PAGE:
Paoletta makes some good points. He argues that limiting visitation to a place like Arches will only push the crowds onto nearby public lands that aren’t equipped to handle them, a phenomenon we’re already witnessing. And setting aside more public lands to keep future mining claims, oil and gas drilling, and other development at bay, while providing a framework for better managing recreation and tourism on those lands, is a good idea. But turning around and designating those relatively unknown areas as national parks — thereby increasing visitation — will only bring more impacts, more infrastructure, and will do little to alleviate crowding at other parks.
King seems to believe that Americans are inclined to visit national parks, in general, rather than specific parks. If that were true, then every national park in the nation would be overrun with visitors. Yet Carlsbad Caverns National Park was far busier in the 1970s and 1980s than it is now, and visitation has plateaued or even declined over the past couple of decades at Chaco Culture National Historical Park and at Mesa Verde, Olympic, Petrified Forest, Guadalupe Mountains and Kings Canyon National Parks.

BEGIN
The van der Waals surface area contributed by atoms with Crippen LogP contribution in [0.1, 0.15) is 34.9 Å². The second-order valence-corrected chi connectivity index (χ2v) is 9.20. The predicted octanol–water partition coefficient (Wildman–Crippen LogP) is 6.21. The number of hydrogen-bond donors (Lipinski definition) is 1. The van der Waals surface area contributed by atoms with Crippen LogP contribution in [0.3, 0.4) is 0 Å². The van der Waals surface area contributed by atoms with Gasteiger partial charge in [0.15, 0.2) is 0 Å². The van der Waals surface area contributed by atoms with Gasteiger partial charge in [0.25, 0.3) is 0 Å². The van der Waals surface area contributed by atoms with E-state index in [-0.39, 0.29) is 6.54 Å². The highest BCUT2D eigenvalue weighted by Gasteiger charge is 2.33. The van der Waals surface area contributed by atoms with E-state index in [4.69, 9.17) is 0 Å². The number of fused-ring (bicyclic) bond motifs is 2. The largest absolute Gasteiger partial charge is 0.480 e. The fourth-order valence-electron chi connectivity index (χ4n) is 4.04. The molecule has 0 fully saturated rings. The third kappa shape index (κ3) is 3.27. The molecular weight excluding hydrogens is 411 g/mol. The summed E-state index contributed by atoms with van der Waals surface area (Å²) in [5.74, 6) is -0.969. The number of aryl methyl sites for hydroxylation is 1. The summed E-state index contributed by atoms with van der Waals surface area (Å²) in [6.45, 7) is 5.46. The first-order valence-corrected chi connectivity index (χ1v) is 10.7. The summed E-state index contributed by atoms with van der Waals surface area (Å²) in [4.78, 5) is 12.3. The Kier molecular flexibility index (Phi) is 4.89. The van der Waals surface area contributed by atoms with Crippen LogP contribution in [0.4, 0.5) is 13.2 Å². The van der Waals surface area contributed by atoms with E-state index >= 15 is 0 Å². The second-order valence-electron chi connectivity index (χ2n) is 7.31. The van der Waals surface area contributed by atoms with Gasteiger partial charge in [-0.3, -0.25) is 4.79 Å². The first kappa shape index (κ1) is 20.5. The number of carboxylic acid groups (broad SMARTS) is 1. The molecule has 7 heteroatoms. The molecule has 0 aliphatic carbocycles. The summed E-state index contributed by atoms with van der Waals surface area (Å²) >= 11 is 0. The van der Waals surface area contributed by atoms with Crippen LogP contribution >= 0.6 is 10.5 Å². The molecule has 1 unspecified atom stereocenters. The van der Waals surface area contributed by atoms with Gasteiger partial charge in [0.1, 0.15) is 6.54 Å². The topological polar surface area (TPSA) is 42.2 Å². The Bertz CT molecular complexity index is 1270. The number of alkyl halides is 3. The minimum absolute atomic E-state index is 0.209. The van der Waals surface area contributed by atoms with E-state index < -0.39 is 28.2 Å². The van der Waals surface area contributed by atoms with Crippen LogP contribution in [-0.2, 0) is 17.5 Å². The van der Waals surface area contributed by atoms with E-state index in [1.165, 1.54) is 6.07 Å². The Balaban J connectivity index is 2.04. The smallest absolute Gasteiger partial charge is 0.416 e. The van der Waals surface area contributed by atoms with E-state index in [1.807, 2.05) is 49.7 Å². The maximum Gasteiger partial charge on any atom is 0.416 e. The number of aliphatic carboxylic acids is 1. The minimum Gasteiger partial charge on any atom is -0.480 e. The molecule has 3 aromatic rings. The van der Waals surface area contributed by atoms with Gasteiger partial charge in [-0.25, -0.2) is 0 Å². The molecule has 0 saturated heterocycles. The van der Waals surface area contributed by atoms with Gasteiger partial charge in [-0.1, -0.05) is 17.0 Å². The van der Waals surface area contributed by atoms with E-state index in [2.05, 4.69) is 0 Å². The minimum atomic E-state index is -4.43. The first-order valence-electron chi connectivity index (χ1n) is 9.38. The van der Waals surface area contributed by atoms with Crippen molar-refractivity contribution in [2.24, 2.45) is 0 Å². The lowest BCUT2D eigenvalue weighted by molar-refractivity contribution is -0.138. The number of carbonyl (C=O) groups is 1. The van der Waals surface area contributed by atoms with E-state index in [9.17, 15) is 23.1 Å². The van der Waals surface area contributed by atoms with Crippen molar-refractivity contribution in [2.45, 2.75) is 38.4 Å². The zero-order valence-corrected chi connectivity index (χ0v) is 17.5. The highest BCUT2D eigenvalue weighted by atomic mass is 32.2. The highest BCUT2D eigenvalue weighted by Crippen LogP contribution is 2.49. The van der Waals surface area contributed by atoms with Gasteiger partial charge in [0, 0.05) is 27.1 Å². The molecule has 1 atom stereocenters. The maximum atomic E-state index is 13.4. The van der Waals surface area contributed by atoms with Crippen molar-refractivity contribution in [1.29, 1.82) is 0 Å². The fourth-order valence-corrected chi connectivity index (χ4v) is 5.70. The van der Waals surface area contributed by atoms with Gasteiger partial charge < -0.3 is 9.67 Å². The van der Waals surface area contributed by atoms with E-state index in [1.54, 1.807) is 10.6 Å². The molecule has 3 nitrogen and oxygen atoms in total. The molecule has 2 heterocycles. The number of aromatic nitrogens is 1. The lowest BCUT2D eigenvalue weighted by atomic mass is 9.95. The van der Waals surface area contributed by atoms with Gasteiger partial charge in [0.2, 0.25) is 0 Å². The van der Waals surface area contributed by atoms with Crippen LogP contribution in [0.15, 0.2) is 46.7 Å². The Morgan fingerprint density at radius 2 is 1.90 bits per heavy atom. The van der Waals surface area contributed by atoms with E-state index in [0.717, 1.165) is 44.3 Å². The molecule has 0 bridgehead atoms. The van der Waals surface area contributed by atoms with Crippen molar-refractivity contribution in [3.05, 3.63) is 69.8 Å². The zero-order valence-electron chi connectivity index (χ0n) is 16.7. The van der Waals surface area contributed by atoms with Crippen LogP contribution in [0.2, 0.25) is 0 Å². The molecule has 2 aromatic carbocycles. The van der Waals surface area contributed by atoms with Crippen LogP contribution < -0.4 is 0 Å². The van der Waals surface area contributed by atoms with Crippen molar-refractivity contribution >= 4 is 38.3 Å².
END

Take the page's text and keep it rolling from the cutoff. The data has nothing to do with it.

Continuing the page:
People keep coming to the popular places in increasing numbers despite the fact that they could be visiting far less crowded national parks nearby. That would indicate that simply increasing the supply of national parks won’t work unless the new parks have Zion- or Grand Teton-like traits. I would argue that those places — the Ice Lake Basins or Lower Calf Creek Falls or Conundrum Hot Springs of the world — are already inundated, and designating them as national parks only would bring more hordes and more damage.